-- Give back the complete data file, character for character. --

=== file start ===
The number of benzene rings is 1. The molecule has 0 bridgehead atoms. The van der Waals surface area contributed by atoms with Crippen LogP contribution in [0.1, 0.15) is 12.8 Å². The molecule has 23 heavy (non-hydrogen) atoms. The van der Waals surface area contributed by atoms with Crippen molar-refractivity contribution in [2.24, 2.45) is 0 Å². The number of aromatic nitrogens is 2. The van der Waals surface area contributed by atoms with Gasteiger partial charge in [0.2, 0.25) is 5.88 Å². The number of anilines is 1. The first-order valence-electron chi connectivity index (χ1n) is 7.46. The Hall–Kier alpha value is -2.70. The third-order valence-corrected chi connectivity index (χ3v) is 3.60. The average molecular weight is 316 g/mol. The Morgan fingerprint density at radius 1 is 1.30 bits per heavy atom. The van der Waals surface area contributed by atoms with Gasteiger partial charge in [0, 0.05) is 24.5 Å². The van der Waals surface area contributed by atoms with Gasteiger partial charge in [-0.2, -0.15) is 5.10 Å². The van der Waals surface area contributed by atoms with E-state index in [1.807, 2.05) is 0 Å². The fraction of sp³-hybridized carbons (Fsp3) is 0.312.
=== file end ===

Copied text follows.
The number of benzene rings is 1. The molecule has 0 bridgehead atoms. The van der Waals surface area contributed by atoms with Crippen LogP contribution in [0.1, 0.15) is 12.8 Å². The molecule has 23 heavy (non-hydrogen) atoms. The van der Waals surface area contributed by atoms with Crippen molar-refractivity contribution in [2.24, 2.45) is 0 Å². The number of aromatic nitrogens is 2. The van der Waals surface area contributed by atoms with Gasteiger partial charge in [0.2, 0.25) is 5.88 Å². The number of anilines is 1. The first-order valence-electron chi connectivity index (χ1n) is 7.46. The Hall–Kier alpha value is -2.70. The third-order valence-corrected chi connectivity index (χ3v) is 3.60. The average molecular weight is 316 g/mol. The Morgan fingerprint density at radius 1 is 1.30 bits per heavy atom. The van der Waals surface area contributed by atoms with Gasteiger partial charge in [0, 0.05) is 24.5 Å². The van der Waals surface area contributed by atoms with Gasteiger partial charge in [-0.2, -0.15) is 5.10 Å². The van der Waals surface area contributed by atoms with E-state index in [1.807, 2.05) is 0 Å². The fraction of sp³-hybridized carbons (Fsp3) is 0.312.